Israel sent a slew of Mossad agents into India to give the party of political Hinduism a hand. Israel’s former Ambassador to India, Yehoyada Haim acknowledged that the Israelis helped India during the 1999 Kargil war with Pakistan, but hastily pointed out, “The less we said about these matters, the better for both our countries.” (12) In 2000, Haim spoke highly of the Indian many consider to be close to Likud, “Mr. Advani is a very unique man. I like him very much. Ideologically and personally, he reminds me of some people from an earlier generation of Israelis. He was very happy as he could personally see the methods we’ve developed to fight terrorism. He also met Mossad’s head. Now, we’re going to examine what counter-terrorism methods are appropriate for India. For example, Israel is totally fenced by the most sophisticated electronic fences, but how can India achieve that in a jungle or high up on a mountain? The head of Mossad took down notes and is now doing his homework (on India).” (13)
Not only did the BJP import Mossad-type methods to deal with terrorism, but the political Hindu parties have also adopted Tel Aviv’s geopolitical theory of terrorism. Congress MP Shashi Tharoor notes that over the past two decades the “two countries’ shared concerns about Islamic extremism have offered common ground for cooperation.” Nevertheless, Tharoor indicates that congress elites, unlike their BJP counterparts, are less willing to fully embrace the Israeli narrative. “India is not ready to adopt Israeli methods to deal with terrorism in its own borderlands; it has consistently been critical of Israeli attacks on Gaza and Lebanon, and it is unlikely to see Israel as a tutor for its own approaches to similar problems in its neighborhood.” Despite this reticence, Tharoor notes that the “shared concerns about Islamic terrorism and largely (though not wholly) compatible strategic interests make this an indispensable relationship.” (14)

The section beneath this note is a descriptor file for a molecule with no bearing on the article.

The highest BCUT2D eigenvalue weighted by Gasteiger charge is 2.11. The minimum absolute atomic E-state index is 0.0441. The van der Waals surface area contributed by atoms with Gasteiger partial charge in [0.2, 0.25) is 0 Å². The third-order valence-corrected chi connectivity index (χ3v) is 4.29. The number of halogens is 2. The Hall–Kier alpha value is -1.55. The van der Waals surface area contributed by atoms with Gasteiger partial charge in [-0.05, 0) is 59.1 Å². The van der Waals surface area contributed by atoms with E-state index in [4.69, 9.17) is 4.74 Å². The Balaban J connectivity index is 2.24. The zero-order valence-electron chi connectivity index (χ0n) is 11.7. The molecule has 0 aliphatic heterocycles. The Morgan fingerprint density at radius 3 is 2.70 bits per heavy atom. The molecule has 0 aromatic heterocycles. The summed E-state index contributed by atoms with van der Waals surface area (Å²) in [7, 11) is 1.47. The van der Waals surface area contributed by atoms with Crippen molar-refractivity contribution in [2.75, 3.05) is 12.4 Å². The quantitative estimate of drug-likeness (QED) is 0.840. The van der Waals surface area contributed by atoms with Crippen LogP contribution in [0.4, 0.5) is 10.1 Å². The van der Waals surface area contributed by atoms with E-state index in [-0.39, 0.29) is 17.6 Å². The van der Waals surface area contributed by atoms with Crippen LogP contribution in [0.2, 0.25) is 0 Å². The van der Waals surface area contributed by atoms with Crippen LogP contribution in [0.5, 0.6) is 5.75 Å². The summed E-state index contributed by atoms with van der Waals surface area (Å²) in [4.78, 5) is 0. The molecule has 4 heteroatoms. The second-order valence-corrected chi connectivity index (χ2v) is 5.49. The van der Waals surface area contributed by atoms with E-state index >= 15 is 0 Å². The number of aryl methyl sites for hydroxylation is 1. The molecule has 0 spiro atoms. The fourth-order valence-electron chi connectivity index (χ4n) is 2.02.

India and the Palestinians
India’s response to Israel’s asymmetrical assaults on the occupied Palestinians and the Lebanese has deteriorated as a consequence, perhaps, of this new alignment. Gone are the days when India expressed ‘grief and indignation’ at an Israeli attack on Gaza. (These words were from Prime Minister Indira Gandhi in 1967 after Israel killed five Indian peacekeepers and seized Gaza Strip.) Gone too is the adverse reaction to Israeli diplomats who make offensive statements about Indian politics. In 1982, three weeks after the invasion of Lebanon, the Israeli Consul in Bombay, Yosef Hassin, described Indian policy toward Israel as a victim of India’s capitulation to Arab money. Indian politicians are "afraid of the Arabs, they are afraid that Iraq will cancel their contracts, Saudi Arabia will stop accepting labourers," he told the Sunday Observer. "India is always asking for floor at the UN and other international forums to denounce Israel and prove to the Arabs that you are doing more than Pakistan. That way you think you will impress the Arabs." Consul Hassin was declared persona non grata and asked to leave the country. He returned to Israel with a promotion. (15)